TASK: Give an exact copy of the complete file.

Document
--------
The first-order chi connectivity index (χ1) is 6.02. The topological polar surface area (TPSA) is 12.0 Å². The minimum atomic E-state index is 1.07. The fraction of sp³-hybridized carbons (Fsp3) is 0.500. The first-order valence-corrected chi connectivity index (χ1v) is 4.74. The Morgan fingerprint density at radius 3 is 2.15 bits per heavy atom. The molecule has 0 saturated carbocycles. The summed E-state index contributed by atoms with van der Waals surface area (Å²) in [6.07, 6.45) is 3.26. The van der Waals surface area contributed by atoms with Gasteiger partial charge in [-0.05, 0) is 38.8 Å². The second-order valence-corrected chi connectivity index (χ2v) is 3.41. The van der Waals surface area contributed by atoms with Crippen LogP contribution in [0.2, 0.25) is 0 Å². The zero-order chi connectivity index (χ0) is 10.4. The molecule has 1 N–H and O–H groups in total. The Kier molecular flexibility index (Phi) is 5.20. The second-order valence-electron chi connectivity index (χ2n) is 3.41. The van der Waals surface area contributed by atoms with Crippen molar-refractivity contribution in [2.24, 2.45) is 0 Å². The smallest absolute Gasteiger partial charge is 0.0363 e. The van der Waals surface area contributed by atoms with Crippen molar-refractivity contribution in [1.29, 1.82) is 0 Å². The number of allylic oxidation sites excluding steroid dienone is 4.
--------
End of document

The first-order chi connectivity index (χ1) is 6.02. The topological polar surface area (TPSA) is 12.0 Å². The minimum atomic E-state index is 1.07. The fraction of sp³-hybridized carbons (Fsp3) is 0.500. The first-order valence-corrected chi connectivity index (χ1v) is 4.74. The Morgan fingerprint density at radius 3 is 2.15 bits per heavy atom. The molecule has 0 saturated carbocycles. The summed E-state index contributed by atoms with van der Waals surface area (Å²) in [6.07, 6.45) is 3.26. The van der Waals surface area contributed by atoms with Gasteiger partial charge in [-0.05, 0) is 38.8 Å². The second-order valence-corrected chi connectivity index (χ2v) is 3.41. The van der Waals surface area contributed by atoms with Crippen LogP contribution in [0.2, 0.25) is 0 Å². The zero-order chi connectivity index (χ0) is 10.4. The molecule has 1 N–H and O–H groups in total. The Kier molecular flexibility index (Phi) is 5.20. The second-order valence-electron chi connectivity index (χ2n) is 3.41. The van der Waals surface area contributed by atoms with Crippen molar-refractivity contribution in [2.24, 2.45) is 0 Å². The smallest absolute Gasteiger partial charge is 0.0363 e. The van der Waals surface area contributed by atoms with Crippen molar-refractivity contribution in [1.29, 1.82) is 0 Å². The number of allylic oxidation sites excluding steroid dienone is 4.